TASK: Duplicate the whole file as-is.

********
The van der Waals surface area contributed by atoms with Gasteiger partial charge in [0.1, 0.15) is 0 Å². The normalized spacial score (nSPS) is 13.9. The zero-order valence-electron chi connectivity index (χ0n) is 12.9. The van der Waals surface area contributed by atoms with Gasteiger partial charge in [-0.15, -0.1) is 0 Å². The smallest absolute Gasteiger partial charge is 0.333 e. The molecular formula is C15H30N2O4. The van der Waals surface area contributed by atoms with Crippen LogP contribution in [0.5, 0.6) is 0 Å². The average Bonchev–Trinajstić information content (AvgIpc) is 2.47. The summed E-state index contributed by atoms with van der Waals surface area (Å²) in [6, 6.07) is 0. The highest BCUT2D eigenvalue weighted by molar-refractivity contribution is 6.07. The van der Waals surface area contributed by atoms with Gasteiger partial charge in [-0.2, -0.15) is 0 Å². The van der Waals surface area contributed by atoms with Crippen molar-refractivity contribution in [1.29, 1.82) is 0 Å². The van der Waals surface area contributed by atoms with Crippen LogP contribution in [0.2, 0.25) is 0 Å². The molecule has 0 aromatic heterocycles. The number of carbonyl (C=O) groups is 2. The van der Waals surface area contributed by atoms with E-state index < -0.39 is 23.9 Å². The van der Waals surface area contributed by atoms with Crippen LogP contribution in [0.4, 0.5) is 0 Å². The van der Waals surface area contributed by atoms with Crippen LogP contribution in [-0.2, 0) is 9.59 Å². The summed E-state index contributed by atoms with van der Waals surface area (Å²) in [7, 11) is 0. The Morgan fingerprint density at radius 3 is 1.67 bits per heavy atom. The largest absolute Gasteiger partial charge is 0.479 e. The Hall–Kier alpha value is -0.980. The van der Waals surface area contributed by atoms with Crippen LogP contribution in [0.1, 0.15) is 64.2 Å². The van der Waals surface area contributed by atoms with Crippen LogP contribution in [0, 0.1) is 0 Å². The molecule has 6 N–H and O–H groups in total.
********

The van der Waals surface area contributed by atoms with Gasteiger partial charge in [0.1, 0.15) is 0 Å². The normalized spacial score (nSPS) is 13.9. The zero-order valence-electron chi connectivity index (χ0n) is 12.9. The van der Waals surface area contributed by atoms with Gasteiger partial charge in [-0.15, -0.1) is 0 Å². The smallest absolute Gasteiger partial charge is 0.333 e. The molecular formula is C15H30N2O4. The van der Waals surface area contributed by atoms with Crippen LogP contribution in [0.5, 0.6) is 0 Å². The average Bonchev–Trinajstić information content (AvgIpc) is 2.47. The summed E-state index contributed by atoms with van der Waals surface area (Å²) in [6, 6.07) is 0. The highest BCUT2D eigenvalue weighted by molar-refractivity contribution is 6.07. The van der Waals surface area contributed by atoms with Gasteiger partial charge in [-0.2, -0.15) is 0 Å². The van der Waals surface area contributed by atoms with Crippen molar-refractivity contribution in [1.29, 1.82) is 0 Å². The van der Waals surface area contributed by atoms with Crippen LogP contribution in [0.2, 0.25) is 0 Å². The molecule has 0 aromatic heterocycles. The number of carbonyl (C=O) groups is 2. The van der Waals surface area contributed by atoms with E-state index < -0.39 is 23.9 Å². The van der Waals surface area contributed by atoms with Crippen LogP contribution in [0.4, 0.5) is 0 Å². The van der Waals surface area contributed by atoms with Crippen LogP contribution in [-0.2, 0) is 9.59 Å². The summed E-state index contributed by atoms with van der Waals surface area (Å²) in [7, 11) is 0. The Morgan fingerprint density at radius 3 is 1.67 bits per heavy atom. The largest absolute Gasteiger partial charge is 0.479 e. The Hall–Kier alpha value is -0.980. The van der Waals surface area contributed by atoms with Crippen LogP contribution in [0.1, 0.15) is 64.2 Å². The van der Waals surface area contributed by atoms with Crippen LogP contribution in [0, 0.1) is 0 Å². The molecule has 6 N–H and O–H groups in total.